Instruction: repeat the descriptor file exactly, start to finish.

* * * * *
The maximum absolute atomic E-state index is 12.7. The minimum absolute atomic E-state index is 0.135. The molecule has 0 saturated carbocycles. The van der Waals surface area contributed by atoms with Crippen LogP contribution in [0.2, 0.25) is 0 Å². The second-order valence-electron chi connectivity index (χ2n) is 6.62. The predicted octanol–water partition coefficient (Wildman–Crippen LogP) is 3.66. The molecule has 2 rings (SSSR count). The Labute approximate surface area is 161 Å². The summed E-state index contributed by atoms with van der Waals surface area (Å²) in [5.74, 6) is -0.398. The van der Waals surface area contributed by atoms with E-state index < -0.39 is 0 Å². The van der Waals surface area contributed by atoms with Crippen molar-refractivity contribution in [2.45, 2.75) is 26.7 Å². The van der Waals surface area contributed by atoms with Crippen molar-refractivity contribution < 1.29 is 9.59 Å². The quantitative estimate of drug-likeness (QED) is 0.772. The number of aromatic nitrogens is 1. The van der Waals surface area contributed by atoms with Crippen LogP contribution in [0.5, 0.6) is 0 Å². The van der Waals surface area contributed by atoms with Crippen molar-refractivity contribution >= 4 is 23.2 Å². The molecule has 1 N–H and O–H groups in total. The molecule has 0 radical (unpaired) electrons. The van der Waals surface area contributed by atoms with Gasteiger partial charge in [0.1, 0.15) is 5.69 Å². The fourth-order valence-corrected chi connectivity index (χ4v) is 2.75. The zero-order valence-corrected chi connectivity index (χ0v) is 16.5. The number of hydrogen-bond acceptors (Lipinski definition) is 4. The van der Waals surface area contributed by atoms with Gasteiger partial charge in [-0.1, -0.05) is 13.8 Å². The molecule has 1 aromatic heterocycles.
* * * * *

The maximum absolute atomic E-state index is 12.7. The minimum absolute atomic E-state index is 0.135. The molecule has 0 saturated carbocycles. The van der Waals surface area contributed by atoms with Crippen LogP contribution in [0.2, 0.25) is 0 Å². The second-order valence-electron chi connectivity index (χ2n) is 6.62. The predicted octanol–water partition coefficient (Wildman–Crippen LogP) is 3.66. The molecule has 2 rings (SSSR count). The Labute approximate surface area is 161 Å². The summed E-state index contributed by atoms with van der Waals surface area (Å²) in [5.74, 6) is -0.398. The van der Waals surface area contributed by atoms with E-state index < -0.39 is 0 Å². The van der Waals surface area contributed by atoms with Crippen molar-refractivity contribution in [2.45, 2.75) is 26.7 Å². The van der Waals surface area contributed by atoms with Crippen molar-refractivity contribution < 1.29 is 9.59 Å². The quantitative estimate of drug-likeness (QED) is 0.772. The number of aromatic nitrogens is 1. The van der Waals surface area contributed by atoms with Crippen LogP contribution in [0.5, 0.6) is 0 Å². The van der Waals surface area contributed by atoms with Crippen molar-refractivity contribution >= 4 is 23.2 Å². The molecule has 1 N–H and O–H groups in total. The molecule has 0 radical (unpaired) electrons. The van der Waals surface area contributed by atoms with Gasteiger partial charge in [0.1, 0.15) is 5.69 Å². The fourth-order valence-corrected chi connectivity index (χ4v) is 2.75. The zero-order valence-corrected chi connectivity index (χ0v) is 16.5. The number of hydrogen-bond acceptors (Lipinski definition) is 4. The van der Waals surface area contributed by atoms with Gasteiger partial charge in [-0.1, -0.05) is 13.8 Å². The molecule has 1 aromatic heterocycles.